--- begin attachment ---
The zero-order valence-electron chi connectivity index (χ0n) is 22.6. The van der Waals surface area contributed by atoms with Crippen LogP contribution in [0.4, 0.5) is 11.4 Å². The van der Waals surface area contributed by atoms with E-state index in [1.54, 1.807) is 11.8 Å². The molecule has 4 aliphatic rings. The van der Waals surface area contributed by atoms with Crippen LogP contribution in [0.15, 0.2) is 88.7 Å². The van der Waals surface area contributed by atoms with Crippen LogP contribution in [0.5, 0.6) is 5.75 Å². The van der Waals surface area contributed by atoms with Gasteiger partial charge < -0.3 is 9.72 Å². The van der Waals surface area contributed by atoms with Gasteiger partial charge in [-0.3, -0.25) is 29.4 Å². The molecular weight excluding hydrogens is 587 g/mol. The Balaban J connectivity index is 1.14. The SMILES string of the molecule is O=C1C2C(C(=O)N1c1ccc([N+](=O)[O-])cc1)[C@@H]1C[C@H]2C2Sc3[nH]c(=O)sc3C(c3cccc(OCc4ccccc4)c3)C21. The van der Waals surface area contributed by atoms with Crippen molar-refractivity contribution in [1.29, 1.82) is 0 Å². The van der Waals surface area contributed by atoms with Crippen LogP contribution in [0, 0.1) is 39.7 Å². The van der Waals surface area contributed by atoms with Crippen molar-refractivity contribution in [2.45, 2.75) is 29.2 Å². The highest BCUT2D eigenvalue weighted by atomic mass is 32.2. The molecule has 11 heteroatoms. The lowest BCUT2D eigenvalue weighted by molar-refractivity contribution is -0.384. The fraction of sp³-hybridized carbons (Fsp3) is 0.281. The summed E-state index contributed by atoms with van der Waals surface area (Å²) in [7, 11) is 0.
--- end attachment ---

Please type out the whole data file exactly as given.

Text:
The zero-order valence-electron chi connectivity index (χ0n) is 22.6. The van der Waals surface area contributed by atoms with Crippen LogP contribution in [0.4, 0.5) is 11.4 Å². The van der Waals surface area contributed by atoms with E-state index in [1.54, 1.807) is 11.8 Å². The molecule has 4 aliphatic rings. The van der Waals surface area contributed by atoms with Crippen LogP contribution in [0.15, 0.2) is 88.7 Å². The van der Waals surface area contributed by atoms with Crippen LogP contribution in [0.5, 0.6) is 5.75 Å². The van der Waals surface area contributed by atoms with Gasteiger partial charge < -0.3 is 9.72 Å². The van der Waals surface area contributed by atoms with Gasteiger partial charge in [-0.3, -0.25) is 29.4 Å². The molecular weight excluding hydrogens is 587 g/mol. The Balaban J connectivity index is 1.14. The SMILES string of the molecule is O=C1C2C(C(=O)N1c1ccc([N+](=O)[O-])cc1)[C@@H]1C[C@H]2C2Sc3[nH]c(=O)sc3C(c3cccc(OCc4ccccc4)c3)C21. The van der Waals surface area contributed by atoms with Crippen molar-refractivity contribution in [1.29, 1.82) is 0 Å². The van der Waals surface area contributed by atoms with Crippen LogP contribution in [0, 0.1) is 39.7 Å². The van der Waals surface area contributed by atoms with Crippen molar-refractivity contribution in [2.45, 2.75) is 29.2 Å². The highest BCUT2D eigenvalue weighted by atomic mass is 32.2. The molecule has 11 heteroatoms. The lowest BCUT2D eigenvalue weighted by molar-refractivity contribution is -0.384. The fraction of sp³-hybridized carbons (Fsp3) is 0.281. The summed E-state index contributed by atoms with van der Waals surface area (Å²) in [7, 11) is 0.